Job Seekers Sacrificed to the Inflation Gods / Economics / Inflation

By: Michael_Pento

Our Federal Reserve is composed of labor market economists who place their faith in the theory that inflation is spawned from too many people working. They believe there is a trade-off between employment and prices, where price stability and full employment cannot exist peacefully together the same time.

Given this view, the Fed’s maximum employment and stable inflation mandates are played as a zero-sum game--the lower the unemployment rate the higher the rate of inflation. Therefore, they set about to fulfill this task of low inflation as though it were a sort of Ancient Mayan sacrificial system: ceremonially counting how many job seekers need to be sacrificed on the altar of labor slack to placate the inflation gods.

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Economics

Monday, August 15, 2016

Globalization 2.0 Is Coming to an End / Economics / Global Economy

By: John_Mauldin

I’m not the only free trader who is having second thoughts. Stephen Roach, formerly chief economist at Morgan Stanley, wrote:

Recent trends in global trade are also flashing warning signs. According to the International Monetary Fund, annual growth in the volume of world trade has averaged just 3% over the 2009–2016 period—half the 6% rate from 1980 to 2008. This trend reflects not only the Great Recession, but also an unusually anemic recovery. With world trade shifting to a decidedly lower trajectory, political resistance to globalization has only intensified.

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Economics

Monday, August 15, 2016

Why Protectionism Won’t Save Unskilled Labor / Economics / Employment

By: John_Mauldin

I just read a policy paper from the German Marshall Fund of the United States. It defends the present trade model. The authors do a good job, but in the process, they describe the problem.

Take a look at this part. (I bolded a few key points.)

The global economy is no longer about making a product in one country, and shipping and selling it somewhere else. It is about complex supply chains that weave together activities all over the globe, supported by investment, technology, and skills that know no borders.

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Economics

Saturday, August 13, 2016

Central Banks Are Choking Productivity / Economics / Central Banks

By: Peter_Schiff

If the Economy were a car, productivity would be the engine. Heated seats, on-demand 4-wheel drive and light-sensitive tinted windshields, are all very nice. But they mean little if the engine doesn't turn and the car just sits in the driveway. The latest productivity data from the Commerce Department confirms that our economic engine is sputtering.

If you strip away all the bells and whistles of economic analysis, the simple truth is that the increased living standards that have taken us from the stone age to the digital age happened because we increased our productivity. Better plows, windmills, bulldozers, factories and, more recently, better software, technology and automation, have allowed economies to produce more output with less human effort. This means there are more goods and services for more people to share and workers can work less to acquire those goodies. When productivity stops increasing, no amount of financial gimmickry can compensate.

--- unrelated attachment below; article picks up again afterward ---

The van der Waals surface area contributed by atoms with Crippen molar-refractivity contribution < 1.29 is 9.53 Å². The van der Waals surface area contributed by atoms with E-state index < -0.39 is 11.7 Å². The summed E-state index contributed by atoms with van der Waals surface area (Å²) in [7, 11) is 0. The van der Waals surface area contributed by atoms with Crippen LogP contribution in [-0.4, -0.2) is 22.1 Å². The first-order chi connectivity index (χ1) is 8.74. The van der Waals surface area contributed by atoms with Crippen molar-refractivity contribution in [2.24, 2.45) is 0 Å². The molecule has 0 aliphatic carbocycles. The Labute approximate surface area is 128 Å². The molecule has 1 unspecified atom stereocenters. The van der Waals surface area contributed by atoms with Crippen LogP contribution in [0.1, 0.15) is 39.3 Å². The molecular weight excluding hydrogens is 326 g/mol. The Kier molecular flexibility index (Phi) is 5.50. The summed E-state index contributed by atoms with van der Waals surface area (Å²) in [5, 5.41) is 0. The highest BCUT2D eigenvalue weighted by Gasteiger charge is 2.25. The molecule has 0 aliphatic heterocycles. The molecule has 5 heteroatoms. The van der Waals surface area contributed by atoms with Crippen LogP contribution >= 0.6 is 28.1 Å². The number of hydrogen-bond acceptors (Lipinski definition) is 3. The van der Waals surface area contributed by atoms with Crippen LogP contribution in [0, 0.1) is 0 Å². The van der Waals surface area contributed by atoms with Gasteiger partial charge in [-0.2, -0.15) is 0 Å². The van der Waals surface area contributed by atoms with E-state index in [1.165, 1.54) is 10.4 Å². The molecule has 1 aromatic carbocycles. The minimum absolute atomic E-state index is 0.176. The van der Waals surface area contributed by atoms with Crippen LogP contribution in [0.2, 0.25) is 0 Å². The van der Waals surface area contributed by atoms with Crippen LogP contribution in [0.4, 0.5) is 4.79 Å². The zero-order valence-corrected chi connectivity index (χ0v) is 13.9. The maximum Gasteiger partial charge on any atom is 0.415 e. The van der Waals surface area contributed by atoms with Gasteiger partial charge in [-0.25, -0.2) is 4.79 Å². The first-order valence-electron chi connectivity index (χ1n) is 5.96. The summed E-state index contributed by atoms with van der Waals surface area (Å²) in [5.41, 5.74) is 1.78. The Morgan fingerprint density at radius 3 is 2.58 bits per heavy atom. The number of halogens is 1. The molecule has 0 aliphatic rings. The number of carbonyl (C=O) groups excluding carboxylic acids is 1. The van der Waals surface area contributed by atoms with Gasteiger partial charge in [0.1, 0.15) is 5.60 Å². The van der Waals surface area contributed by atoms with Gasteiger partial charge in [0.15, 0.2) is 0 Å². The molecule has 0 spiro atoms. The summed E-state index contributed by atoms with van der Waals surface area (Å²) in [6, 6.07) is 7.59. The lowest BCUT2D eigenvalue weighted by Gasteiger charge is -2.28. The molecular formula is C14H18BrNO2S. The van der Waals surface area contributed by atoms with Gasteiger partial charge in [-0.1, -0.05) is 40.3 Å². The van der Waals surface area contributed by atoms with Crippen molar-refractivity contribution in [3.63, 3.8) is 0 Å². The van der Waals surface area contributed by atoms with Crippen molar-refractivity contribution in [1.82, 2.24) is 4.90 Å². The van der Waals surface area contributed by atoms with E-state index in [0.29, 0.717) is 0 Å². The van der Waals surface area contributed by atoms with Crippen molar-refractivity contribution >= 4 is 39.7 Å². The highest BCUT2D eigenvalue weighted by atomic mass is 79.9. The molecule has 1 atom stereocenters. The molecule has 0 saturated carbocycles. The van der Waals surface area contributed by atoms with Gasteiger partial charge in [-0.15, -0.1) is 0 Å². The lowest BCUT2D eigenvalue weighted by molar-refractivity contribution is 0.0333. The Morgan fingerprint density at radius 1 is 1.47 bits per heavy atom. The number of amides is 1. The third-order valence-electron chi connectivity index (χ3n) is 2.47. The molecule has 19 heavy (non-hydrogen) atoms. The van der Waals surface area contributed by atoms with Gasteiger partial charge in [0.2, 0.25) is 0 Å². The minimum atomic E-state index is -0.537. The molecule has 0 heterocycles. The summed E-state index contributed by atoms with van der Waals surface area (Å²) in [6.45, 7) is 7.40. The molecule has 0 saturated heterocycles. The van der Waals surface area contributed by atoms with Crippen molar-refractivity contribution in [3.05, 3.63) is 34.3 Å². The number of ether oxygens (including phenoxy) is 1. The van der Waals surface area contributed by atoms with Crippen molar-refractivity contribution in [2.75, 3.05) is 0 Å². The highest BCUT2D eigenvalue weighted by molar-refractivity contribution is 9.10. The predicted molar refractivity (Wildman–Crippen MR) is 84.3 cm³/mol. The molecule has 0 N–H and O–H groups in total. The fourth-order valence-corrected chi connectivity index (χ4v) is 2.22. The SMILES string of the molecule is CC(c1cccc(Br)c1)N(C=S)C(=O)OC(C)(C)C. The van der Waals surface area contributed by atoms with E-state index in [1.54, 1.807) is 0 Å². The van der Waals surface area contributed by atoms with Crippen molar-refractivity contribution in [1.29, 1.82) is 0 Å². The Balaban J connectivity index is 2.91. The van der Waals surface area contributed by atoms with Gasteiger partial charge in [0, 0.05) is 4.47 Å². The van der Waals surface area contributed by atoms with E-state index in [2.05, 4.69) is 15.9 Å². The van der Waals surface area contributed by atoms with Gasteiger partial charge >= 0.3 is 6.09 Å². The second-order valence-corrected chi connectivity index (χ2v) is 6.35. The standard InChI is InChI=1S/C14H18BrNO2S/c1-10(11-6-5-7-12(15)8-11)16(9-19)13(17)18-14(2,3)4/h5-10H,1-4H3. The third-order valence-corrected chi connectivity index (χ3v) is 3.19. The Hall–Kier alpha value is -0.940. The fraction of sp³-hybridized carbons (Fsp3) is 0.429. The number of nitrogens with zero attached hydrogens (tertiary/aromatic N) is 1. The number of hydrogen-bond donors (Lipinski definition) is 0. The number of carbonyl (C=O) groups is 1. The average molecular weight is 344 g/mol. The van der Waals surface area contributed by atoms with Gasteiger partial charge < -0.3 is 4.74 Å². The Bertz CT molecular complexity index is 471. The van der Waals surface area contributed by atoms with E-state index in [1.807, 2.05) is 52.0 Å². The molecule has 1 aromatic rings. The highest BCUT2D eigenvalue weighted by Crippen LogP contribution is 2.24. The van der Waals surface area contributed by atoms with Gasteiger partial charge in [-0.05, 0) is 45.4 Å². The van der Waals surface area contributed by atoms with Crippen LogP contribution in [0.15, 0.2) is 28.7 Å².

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Economics

Friday, August 12, 2016

How the Frankfurt School Changed American Culture / Economics / Economic Theory

By: David_Galland

Dear Parade-Goer,

How many times have you heard someone lament how much the world has changed from the good old days? You know, the simpler pre-PC period when the world operated according to fairly predictable principles.

But then we woke one day in a world with every bastion of what some might called normalcy under attack. Institutions that 100 years ago appeared unassailable—marriage, for example—are increasingly seen as antiquated. Even the idea of a national character is viewed as wrong-minded and, in the successful societies of the West, as exclusionary and even racist.

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Economics

Wednesday, August 10, 2016

Globalization Is Dead, But The Idea Is Not / Economics / Global Economy

By: Raul_I_Meijer

We can, every single one of us, agree that we’re either in or just past a -financial- crisis. But that seems to be all we can agree on. Because some call it the GFC, others a recession, and still others a depression. And some insist on seeing it as ‘in the past’, and solved, while others see it as a continuing issue.

I personally have the idea that if you think central banks -and perhaps governments- have the ability and the tools to prevent or cure financial crises, you’re in the more optimistic camp. And if you don’t, you’re a pessimist. A third option might be to think that no matter what central bankers do, things will solve themselves, but I don’t see much of that being floated. Not anymore.